For carers, a few simple guidelines can help you look after your loved one – and yourself. Dan Parton reports.

In this section you will find:

  1. You are not alone
  2. Tell your doctor
  3. Ensure you receive all of the benefits you are entitled to
  4. Access any grants you can
  5. Think about adaptations for the home
  6. Look after yourself
  7. Take a break

You are not alone

Caring can seem like a lonely job, but almost 6 million unpaid carers live in the UK. Many organisations run support groups for carers, and there is a large support network of people available – many who may have faced similar problems to you.

Many support groups are locally based, but a few groups can provide links to local support groups, including those with an online presence: Carers UK, Carer's Trust and Chill4UsCarers.

Local authorities, charities and voluntary organisations also offer services and support that can ease the burden – and some of it is available on a daily basis. These services include having a carer visit the home and help with jobs such as bathing and preparing meals. Additionally, there are organisations in most areas that specialise in providing information and support to those who care for a relative, friend or neighbour.

Tell your doctor

GPs should note which patients are carers or cared for. This should help them to plan their services better to meet the needs of carer and cared-for patients. Good GP practices have systems in place to make sure appointments are appropriate and timely.

Ensure you receive all the benefits you are entitled to

Carers can claim benefits to help with the cost of caring. The Carer’s Allowance is for people who are caring for at least 35 hours a week, although there are restrictions, especially for people who also hold down a full-time job. But if you’re not working or are in education you may be entitled to claim.
Carers can also claim Council Tax Benefit, Housing Benefit and Income Support. A list of benefits available to you can be found from the Department for Work and Pensions by clicking here.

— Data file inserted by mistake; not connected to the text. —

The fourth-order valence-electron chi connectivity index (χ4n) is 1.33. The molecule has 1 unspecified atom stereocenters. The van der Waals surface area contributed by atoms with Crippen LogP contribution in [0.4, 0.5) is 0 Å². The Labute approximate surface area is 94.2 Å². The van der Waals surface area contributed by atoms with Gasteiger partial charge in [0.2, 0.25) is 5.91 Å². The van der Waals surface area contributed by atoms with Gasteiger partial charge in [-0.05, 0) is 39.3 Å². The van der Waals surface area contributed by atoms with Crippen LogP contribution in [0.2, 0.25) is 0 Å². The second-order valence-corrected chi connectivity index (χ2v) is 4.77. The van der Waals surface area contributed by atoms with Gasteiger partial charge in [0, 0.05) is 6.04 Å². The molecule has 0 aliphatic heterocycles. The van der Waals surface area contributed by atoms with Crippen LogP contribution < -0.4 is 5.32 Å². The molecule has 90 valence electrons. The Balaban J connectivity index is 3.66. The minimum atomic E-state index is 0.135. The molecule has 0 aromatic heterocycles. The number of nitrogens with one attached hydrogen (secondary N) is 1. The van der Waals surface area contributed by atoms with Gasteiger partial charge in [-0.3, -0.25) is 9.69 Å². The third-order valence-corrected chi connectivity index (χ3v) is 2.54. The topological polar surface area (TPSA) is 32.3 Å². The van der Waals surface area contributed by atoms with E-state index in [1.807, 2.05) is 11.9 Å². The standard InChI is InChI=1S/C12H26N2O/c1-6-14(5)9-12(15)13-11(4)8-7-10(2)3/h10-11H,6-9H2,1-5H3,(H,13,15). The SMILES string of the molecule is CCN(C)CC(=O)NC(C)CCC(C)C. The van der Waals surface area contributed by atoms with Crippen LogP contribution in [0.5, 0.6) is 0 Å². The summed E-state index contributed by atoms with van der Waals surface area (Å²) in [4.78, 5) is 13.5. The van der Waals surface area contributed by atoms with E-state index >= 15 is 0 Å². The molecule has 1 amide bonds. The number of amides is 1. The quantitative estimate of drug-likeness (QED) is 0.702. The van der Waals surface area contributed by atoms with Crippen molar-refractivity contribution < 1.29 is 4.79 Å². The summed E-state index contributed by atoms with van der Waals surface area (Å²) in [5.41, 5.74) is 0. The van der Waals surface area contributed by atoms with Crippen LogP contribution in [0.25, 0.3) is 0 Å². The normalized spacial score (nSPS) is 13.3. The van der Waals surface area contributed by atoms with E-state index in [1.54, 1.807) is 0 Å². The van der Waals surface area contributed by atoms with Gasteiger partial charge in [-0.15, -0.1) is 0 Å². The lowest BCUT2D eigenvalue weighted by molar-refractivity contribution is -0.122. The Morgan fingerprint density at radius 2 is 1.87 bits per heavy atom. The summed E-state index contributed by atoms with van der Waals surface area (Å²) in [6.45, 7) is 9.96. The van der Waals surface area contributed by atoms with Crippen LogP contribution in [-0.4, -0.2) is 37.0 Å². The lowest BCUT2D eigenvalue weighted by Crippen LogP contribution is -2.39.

Access any grants you can

Many local authorities provide grants for carers, which can support you to take a break, learn a new skill, or buy equipment to make caring easier. Get in touch with your local authority or local carers’ centre for more details.

Think about adaptations for the home

There are lots of products available designed to make life easier - for the person being cared for and the carer.

For example, there are things such as bed raisers and hoists if mobility is a problem, which means the carer doesn’t have to lift the person either. Even simple things like ramps for wheelchairs and grab rails can make a big difference.

You can either buy your own equipment and adaptations or you can obtain help and advice through the NHS or your local council.

Look after yourself

The health of a carer cannot be underestimated. If you’re caring for someone full or part-time, it’s essential you look after yourself. This is for your own benefit as well as for the person you’re caring for.

Ensure you eat a healthy balanced diet and take regular exercise to look after your physical self.

Make sure you make 'me time' to go shopping, keep up with hobbies and see friends to look after your psychological self.

Take a break

Caring can be hard work and stressful, but having an extended break can make all the difference. One way to achieve this is to take respite care. This could be a short break or a long holiday – but it will provide you with an escape, and will let a professional carer temporarily do the caring in your place.

Many residential and nursing care homes take in people for respite. If you need to arrange respite care for the person you are caring for, and you receive benefits, contact your local authority. You may be able to receive financial help towards the cost of a break.

A simple Bettercaring search for ‘respite’ and the area you live in will pull up a number of care homes that specialise in providing short-term respite care.